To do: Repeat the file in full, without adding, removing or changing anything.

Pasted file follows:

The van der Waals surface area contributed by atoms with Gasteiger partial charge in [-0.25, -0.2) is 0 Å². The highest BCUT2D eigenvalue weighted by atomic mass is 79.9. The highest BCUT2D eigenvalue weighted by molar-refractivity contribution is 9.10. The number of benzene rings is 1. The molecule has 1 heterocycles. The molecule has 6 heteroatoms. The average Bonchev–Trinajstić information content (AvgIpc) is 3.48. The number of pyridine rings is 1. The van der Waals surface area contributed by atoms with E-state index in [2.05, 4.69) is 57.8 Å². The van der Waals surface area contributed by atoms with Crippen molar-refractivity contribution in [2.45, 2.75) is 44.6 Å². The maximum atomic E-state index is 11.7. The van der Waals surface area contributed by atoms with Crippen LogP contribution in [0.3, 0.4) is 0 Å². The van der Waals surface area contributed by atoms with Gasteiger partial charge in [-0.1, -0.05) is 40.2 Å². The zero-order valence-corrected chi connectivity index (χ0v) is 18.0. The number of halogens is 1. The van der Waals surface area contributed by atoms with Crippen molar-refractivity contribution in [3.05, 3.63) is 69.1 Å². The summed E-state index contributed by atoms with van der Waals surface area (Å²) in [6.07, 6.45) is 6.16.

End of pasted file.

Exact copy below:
The van der Waals surface area contributed by atoms with Gasteiger partial charge in [-0.25, -0.2) is 0 Å². The highest BCUT2D eigenvalue weighted by atomic mass is 79.9. The highest BCUT2D eigenvalue weighted by molar-refractivity contribution is 9.10. The number of benzene rings is 1. The molecule has 1 heterocycles. The molecule has 6 heteroatoms. The average Bonchev–Trinajstić information content (AvgIpc) is 3.48. The number of pyridine rings is 1. The van der Waals surface area contributed by atoms with E-state index in [2.05, 4.69) is 57.8 Å². The van der Waals surface area contributed by atoms with Crippen molar-refractivity contribution in [2.45, 2.75) is 44.6 Å². The maximum atomic E-state index is 11.7. The van der Waals surface area contributed by atoms with Crippen LogP contribution in [0.3, 0.4) is 0 Å². The van der Waals surface area contributed by atoms with Gasteiger partial charge in [-0.1, -0.05) is 40.2 Å². The zero-order valence-corrected chi connectivity index (χ0v) is 18.0. The number of halogens is 1. The van der Waals surface area contributed by atoms with Crippen molar-refractivity contribution in [3.05, 3.63) is 69.1 Å². The summed E-state index contributed by atoms with van der Waals surface area (Å²) in [6.07, 6.45) is 6.16.